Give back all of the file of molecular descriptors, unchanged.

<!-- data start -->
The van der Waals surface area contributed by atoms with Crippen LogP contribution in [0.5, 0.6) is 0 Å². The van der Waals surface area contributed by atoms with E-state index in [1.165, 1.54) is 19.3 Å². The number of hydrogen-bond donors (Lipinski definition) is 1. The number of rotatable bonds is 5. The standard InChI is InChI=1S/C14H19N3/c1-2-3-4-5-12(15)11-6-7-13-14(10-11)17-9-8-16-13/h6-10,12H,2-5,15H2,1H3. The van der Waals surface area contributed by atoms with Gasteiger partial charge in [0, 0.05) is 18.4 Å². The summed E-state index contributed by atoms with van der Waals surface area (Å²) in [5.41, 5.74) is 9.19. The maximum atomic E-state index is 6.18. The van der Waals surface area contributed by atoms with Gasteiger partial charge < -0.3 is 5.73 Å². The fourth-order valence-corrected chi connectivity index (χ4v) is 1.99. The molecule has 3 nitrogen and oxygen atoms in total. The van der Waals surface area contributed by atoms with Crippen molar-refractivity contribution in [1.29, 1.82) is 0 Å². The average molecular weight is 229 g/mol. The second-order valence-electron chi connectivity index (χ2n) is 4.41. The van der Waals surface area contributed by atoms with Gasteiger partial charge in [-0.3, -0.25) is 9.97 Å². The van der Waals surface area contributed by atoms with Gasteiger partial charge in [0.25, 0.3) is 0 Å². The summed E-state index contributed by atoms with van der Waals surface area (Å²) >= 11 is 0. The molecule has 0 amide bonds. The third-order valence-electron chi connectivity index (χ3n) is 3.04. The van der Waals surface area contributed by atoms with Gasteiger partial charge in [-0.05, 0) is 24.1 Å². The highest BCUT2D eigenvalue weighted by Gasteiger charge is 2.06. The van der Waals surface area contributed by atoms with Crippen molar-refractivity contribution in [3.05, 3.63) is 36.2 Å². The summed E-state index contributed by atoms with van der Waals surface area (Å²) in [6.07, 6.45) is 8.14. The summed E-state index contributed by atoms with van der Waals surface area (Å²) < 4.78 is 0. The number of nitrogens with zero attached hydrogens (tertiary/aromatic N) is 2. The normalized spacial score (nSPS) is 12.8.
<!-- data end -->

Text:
The van der Waals surface area contributed by atoms with Crippen LogP contribution in [0.5, 0.6) is 0 Å². The van der Waals surface area contributed by atoms with E-state index in [1.165, 1.54) is 19.3 Å². The number of hydrogen-bond donors (Lipinski definition) is 1. The number of rotatable bonds is 5. The standard InChI is InChI=1S/C14H19N3/c1-2-3-4-5-12(15)11-6-7-13-14(10-11)17-9-8-16-13/h6-10,12H,2-5,15H2,1H3. The van der Waals surface area contributed by atoms with Gasteiger partial charge in [0, 0.05) is 18.4 Å². The summed E-state index contributed by atoms with van der Waals surface area (Å²) in [5.41, 5.74) is 9.19. The maximum atomic E-state index is 6.18. The van der Waals surface area contributed by atoms with Gasteiger partial charge < -0.3 is 5.73 Å². The fourth-order valence-corrected chi connectivity index (χ4v) is 1.99. The molecule has 3 nitrogen and oxygen atoms in total. The van der Waals surface area contributed by atoms with Crippen molar-refractivity contribution in [1.29, 1.82) is 0 Å². The average molecular weight is 229 g/mol. The second-order valence-electron chi connectivity index (χ2n) is 4.41. The van der Waals surface area contributed by atoms with Gasteiger partial charge in [-0.3, -0.25) is 9.97 Å². The van der Waals surface area contributed by atoms with Gasteiger partial charge in [0.25, 0.3) is 0 Å². The summed E-state index contributed by atoms with van der Waals surface area (Å²) >= 11 is 0. The molecule has 0 amide bonds. The third-order valence-electron chi connectivity index (χ3n) is 3.04. The van der Waals surface area contributed by atoms with Gasteiger partial charge in [-0.05, 0) is 24.1 Å². The highest BCUT2D eigenvalue weighted by Gasteiger charge is 2.06. The van der Waals surface area contributed by atoms with Crippen molar-refractivity contribution in [3.05, 3.63) is 36.2 Å². The summed E-state index contributed by atoms with van der Waals surface area (Å²) in [6.07, 6.45) is 8.14. The summed E-state index contributed by atoms with van der Waals surface area (Å²) < 4.78 is 0. The number of nitrogens with zero attached hydrogens (tertiary/aromatic N) is 2. The normalized spacial score (nSPS) is 12.8.